Birdman's opening shot has a meteor flaring across a twilit sky — a dying star falling to earth being an apt first image for a movie about a film superhero who has flamed out.
The next shot shows what's happened to him: ex-Birdman Riggan Thomson (played by ex-Batman Michael Keaton) facing away from the camera in yoga position in his dressing room at Broadway's St. James Theater. As Riggan attempts a comeback on stage, director Alejandro Iñárritu's camera will follow him, seemingly without a single edit for almost two hours, a stunt we'll come back to. But first, let's note one odd thing about the way Riggan is sitting. He is floating in lotus position, about 3 feet off the ground. One other oddity: In his head he hears his own accusing voice, amplified the way it was decades earlier when he was Birdman.
"How did we end up here?" the voice growls. "This place is horrible. Smells like balls. You were a movie star, remember?"
Now, with the last bit of cash from that stardom, Riggan is producing his own Broadway adaptation of the Raymond Carver short story "What We Talk About When We Talk About Love," directed by and starring himself. It's what's known in the trade as a vanity production — his possibly pregnant girlfriend (Andrea Riseborough) is in it, his stoner daughter (Emma Stone) is his personal assistant, his very nervous best friend (Zack Galifianakis) is stage manager. And after a — um, let's go with "lucky" backstage accident, it's a vanity production minus one co-star.
Happily, a stage star who's just quit/been fired from another gig is almost literally waiting in the wings, having helped his girlfriend (Naomi Watts) learn her lines. And while he comes with his own baggage — where the original co-star couldn't express emotions, Mike is constantly exploding — the play starts previews tomorrow, so what the hell.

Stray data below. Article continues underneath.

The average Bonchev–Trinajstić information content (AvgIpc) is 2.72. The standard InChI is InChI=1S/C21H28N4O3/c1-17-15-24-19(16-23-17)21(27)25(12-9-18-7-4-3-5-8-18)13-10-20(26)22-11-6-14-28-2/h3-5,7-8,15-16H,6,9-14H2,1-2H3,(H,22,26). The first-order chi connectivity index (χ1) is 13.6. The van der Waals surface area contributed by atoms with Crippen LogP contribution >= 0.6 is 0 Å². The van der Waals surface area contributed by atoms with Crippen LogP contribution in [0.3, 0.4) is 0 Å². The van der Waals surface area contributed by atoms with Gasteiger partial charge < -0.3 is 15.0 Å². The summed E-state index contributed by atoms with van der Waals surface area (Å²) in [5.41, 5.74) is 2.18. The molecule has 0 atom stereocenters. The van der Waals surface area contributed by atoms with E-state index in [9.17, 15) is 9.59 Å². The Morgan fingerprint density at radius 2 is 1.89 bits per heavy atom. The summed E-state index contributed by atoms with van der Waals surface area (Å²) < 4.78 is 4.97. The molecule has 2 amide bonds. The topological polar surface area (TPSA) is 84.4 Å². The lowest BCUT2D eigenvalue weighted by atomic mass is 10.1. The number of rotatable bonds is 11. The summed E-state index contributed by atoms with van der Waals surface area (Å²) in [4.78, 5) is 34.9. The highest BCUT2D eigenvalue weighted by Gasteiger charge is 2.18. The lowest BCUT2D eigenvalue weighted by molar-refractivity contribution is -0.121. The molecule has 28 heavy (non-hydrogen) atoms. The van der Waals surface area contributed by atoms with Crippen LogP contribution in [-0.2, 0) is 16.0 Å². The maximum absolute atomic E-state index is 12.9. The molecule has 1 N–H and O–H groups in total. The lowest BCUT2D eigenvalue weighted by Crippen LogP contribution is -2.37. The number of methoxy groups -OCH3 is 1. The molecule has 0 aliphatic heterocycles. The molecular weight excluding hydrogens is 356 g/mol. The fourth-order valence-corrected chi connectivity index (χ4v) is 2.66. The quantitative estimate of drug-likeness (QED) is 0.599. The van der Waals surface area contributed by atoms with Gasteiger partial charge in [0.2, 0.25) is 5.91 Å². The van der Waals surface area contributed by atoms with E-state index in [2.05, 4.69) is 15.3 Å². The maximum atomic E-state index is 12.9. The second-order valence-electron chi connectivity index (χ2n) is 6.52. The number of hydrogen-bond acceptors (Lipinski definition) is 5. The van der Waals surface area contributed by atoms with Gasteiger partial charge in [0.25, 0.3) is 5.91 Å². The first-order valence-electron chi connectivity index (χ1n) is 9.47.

This guy is played by Edward Norton, who is also an ex-superhero in real life (his Hulk, remember, had explosion issues), and the celebrity in-jokes don't end with the casting. Keaton recounts a nightmare in which he's upstaged at his own funeral by (wink, wink) George Clooney, and there are savagely funny swipes at critics, in-the-know observations about the price of fame, not to mention a nifty literary riff on that Carver short story Riggan has supposedly adapted for the stage, but that's actually taking over his life. Read it before you go, and you'll marvel at the film's intricate plotting.
All part of the entertainingly complicated jigsaw puzzle Iñárritu has made of Birdman. His full title is Birdman or (The Unexpected Virtue of Ignorance), but rest assured, the more you know, the more fun it'll be — all real-life connections fodder for other connections as the film shreds time, fame, family and the difference between movie acting and stage acting. That one-continuous-tracking shot conceit is designed to split the difference, forcing the actors to play through long stretches — no cuts to protect them — as the camera zips after them down hallways, into theaters empty and full, and, at one deliriously funny point, out into a Times Square mobbed with celebrity-chasers. But it's also a stupendously choreographed bit of camerawork, demanding not just for actors who must've been forever ducking into closets and behind furniture, but also for cinematographer Emmanuel Lubezki, the miracle worker who designed those breath-catchingly lengthy tracking shots in Alfonso Cuarón's Children of Men, and who figured out how to open Gravity with a 14-minute tour-de-force single take in outer space.
Doing a whole movie this way isn't unprecedented, of course. Hitchcock's Rope did it without digital trickery more than half a century ago. Still, it's a great cinematic stunt, even when you think you've found the hidden edits. And it makes Birdman as exhilarating a flight of fantasy as you're likely to see anytime soon.